Essay on Response to Bitzer's Rhetorical Situation

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In The Rhetorical Situation, Lloyd F. Bitzer argues that what makes a situation rhetorical is similar to that which constitutes a moral action as he writes that, “an act is moral because it is an act performed in a situation of a certain kind; similarly, a work is rhetorical because it is a response to a situation of a certain kind”.(3) By defining the rhetorical situation in this way, Bitzer further contends that rhetoric is a means to altering reality. (4) It is through the use of discourse that one is capable of changing reality through thought and action. (4) Bitzer then elaborates upon the nature of a rhetorical situation by explaining that rhetorical discourse enters a situation when: providing a response to its state of affairs; …show more content…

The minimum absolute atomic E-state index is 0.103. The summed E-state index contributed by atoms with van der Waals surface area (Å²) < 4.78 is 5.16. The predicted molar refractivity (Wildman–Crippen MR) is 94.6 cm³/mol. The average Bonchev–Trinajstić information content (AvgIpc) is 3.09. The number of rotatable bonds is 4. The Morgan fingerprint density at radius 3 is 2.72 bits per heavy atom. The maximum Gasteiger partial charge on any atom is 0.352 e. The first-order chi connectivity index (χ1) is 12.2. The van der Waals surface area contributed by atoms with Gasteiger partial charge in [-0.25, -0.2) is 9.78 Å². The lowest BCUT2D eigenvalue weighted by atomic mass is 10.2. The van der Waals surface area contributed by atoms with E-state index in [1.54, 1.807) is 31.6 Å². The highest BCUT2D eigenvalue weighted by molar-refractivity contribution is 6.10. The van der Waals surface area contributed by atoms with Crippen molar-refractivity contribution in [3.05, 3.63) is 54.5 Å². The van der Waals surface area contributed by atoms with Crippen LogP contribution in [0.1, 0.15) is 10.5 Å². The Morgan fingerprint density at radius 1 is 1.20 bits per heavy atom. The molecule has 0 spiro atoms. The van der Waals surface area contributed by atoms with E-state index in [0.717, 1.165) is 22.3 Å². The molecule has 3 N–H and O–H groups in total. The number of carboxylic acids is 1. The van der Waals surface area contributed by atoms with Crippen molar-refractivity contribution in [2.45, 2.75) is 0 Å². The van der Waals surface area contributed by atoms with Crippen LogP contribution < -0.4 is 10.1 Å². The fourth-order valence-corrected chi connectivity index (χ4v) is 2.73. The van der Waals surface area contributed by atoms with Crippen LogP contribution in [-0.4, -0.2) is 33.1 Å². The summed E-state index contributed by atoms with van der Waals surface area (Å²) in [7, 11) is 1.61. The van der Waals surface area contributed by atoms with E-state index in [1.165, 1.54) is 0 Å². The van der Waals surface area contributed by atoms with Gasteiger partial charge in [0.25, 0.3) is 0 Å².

Although Bitzer continues in the third section of his essay, by outlining the general characteristics or features of a rhetorical situation, it is his discussion of sophistical rhetoric that is most interesting. (11) He notes that a sophistic situation is one where a contrived exigence is, “asserted to be real... alleged constituents are due to error or ignorance,... and [it derives] from fantasy in which exigence, audience, and constraints may all be imaginary objects of a mind at play”. (11) He concludes that, “rhetoric is distinguished from the mere craft of persuasion which, although it is a legitimate object of scientific investigation, lacks philosophical warrant as a practical discipline”. (14) While Bitzer’s insights into how one may think about the way in which rhetorical discourse acts upon and therefore alters the reality of a situation, it is difficult to see his point in stating that the “mere craft of persuasion” lacks philosophical warrant as a practical discipline. The clearest reason it seems, is implied from the examples that Bitzer uses, none of which are theological or religious in nature, but rather the examples he provides are usually political. Although one is left to speculate as to what categories Bitzer would include in sophistical rhetoric (other than a play or novel), might theological and religious discourse be subsumed under
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